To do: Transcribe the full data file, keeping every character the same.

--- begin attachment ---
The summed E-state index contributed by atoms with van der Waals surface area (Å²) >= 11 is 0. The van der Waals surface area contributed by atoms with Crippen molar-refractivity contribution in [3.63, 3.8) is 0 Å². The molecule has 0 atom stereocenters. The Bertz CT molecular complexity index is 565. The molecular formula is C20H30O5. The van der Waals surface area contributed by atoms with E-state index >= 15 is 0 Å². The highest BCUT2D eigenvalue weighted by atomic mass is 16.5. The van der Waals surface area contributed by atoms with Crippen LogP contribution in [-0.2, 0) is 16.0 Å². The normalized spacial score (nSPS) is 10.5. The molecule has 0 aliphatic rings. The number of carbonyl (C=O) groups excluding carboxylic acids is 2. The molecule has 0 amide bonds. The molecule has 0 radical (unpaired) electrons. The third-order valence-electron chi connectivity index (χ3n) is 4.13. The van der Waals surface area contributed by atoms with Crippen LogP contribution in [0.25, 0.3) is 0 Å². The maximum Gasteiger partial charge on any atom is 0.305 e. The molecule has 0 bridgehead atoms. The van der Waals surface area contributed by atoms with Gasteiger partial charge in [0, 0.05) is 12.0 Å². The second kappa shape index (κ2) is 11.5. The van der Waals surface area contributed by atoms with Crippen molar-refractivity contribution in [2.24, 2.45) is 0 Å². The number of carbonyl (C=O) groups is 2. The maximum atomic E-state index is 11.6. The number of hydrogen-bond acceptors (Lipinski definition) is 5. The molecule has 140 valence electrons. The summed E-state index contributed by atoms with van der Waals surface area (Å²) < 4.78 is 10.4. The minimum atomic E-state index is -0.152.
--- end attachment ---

The summed E-state index contributed by atoms with van der Waals surface area (Å²) >= 11 is 0. The van der Waals surface area contributed by atoms with Crippen molar-refractivity contribution in [3.63, 3.8) is 0 Å². The molecule has 0 atom stereocenters. The Bertz CT molecular complexity index is 565. The molecular formula is C20H30O5. The van der Waals surface area contributed by atoms with E-state index >= 15 is 0 Å². The highest BCUT2D eigenvalue weighted by atomic mass is 16.5. The van der Waals surface area contributed by atoms with Crippen LogP contribution in [-0.2, 0) is 16.0 Å². The normalized spacial score (nSPS) is 10.5. The molecule has 0 aliphatic rings. The number of carbonyl (C=O) groups excluding carboxylic acids is 2. The molecule has 0 amide bonds. The molecule has 0 radical (unpaired) electrons. The third-order valence-electron chi connectivity index (χ3n) is 4.13. The van der Waals surface area contributed by atoms with Crippen LogP contribution in [0.25, 0.3) is 0 Å². The maximum Gasteiger partial charge on any atom is 0.305 e. The molecule has 0 bridgehead atoms. The van der Waals surface area contributed by atoms with Gasteiger partial charge in [0, 0.05) is 12.0 Å². The second kappa shape index (κ2) is 11.5. The van der Waals surface area contributed by atoms with Crippen molar-refractivity contribution in [2.24, 2.45) is 0 Å². The number of carbonyl (C=O) groups is 2. The maximum atomic E-state index is 11.6. The number of hydrogen-bond acceptors (Lipinski definition) is 5. The molecule has 140 valence electrons. The summed E-state index contributed by atoms with van der Waals surface area (Å²) < 4.78 is 10.4. The minimum atomic E-state index is -0.152.